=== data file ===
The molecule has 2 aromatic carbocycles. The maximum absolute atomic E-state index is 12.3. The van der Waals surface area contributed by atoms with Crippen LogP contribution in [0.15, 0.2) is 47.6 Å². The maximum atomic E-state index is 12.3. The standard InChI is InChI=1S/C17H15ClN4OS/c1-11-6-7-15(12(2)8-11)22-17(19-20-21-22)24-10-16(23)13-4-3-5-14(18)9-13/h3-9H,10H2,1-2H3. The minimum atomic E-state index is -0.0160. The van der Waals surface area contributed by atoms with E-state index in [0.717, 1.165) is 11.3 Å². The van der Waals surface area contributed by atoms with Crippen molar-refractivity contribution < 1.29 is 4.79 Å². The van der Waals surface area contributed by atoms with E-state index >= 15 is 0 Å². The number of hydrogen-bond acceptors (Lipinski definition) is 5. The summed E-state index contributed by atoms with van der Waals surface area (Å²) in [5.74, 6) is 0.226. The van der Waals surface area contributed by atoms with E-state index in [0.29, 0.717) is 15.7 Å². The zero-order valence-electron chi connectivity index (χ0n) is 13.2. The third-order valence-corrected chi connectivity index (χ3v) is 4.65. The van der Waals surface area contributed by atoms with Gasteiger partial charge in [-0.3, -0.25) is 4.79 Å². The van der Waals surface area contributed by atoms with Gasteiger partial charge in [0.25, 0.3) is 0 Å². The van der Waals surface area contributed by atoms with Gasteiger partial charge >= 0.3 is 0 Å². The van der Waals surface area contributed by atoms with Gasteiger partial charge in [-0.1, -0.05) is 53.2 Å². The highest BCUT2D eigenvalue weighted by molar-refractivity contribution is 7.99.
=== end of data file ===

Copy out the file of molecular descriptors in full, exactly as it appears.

The molecule has 2 aromatic carbocycles. The maximum absolute atomic E-state index is 12.3. The van der Waals surface area contributed by atoms with Crippen LogP contribution in [0.15, 0.2) is 47.6 Å². The maximum atomic E-state index is 12.3. The standard InChI is InChI=1S/C17H15ClN4OS/c1-11-6-7-15(12(2)8-11)22-17(19-20-21-22)24-10-16(23)13-4-3-5-14(18)9-13/h3-9H,10H2,1-2H3. The minimum atomic E-state index is -0.0160. The van der Waals surface area contributed by atoms with E-state index in [0.717, 1.165) is 11.3 Å². The van der Waals surface area contributed by atoms with Crippen molar-refractivity contribution < 1.29 is 4.79 Å². The van der Waals surface area contributed by atoms with E-state index >= 15 is 0 Å². The number of hydrogen-bond acceptors (Lipinski definition) is 5. The summed E-state index contributed by atoms with van der Waals surface area (Å²) in [5.74, 6) is 0.226. The van der Waals surface area contributed by atoms with E-state index in [0.29, 0.717) is 15.7 Å². The zero-order valence-electron chi connectivity index (χ0n) is 13.2. The third-order valence-corrected chi connectivity index (χ3v) is 4.65. The van der Waals surface area contributed by atoms with Gasteiger partial charge in [-0.3, -0.25) is 4.79 Å². The van der Waals surface area contributed by atoms with Gasteiger partial charge in [0.25, 0.3) is 0 Å². The van der Waals surface area contributed by atoms with Gasteiger partial charge >= 0.3 is 0 Å². The van der Waals surface area contributed by atoms with Gasteiger partial charge in [-0.1, -0.05) is 53.2 Å². The highest BCUT2D eigenvalue weighted by molar-refractivity contribution is 7.99.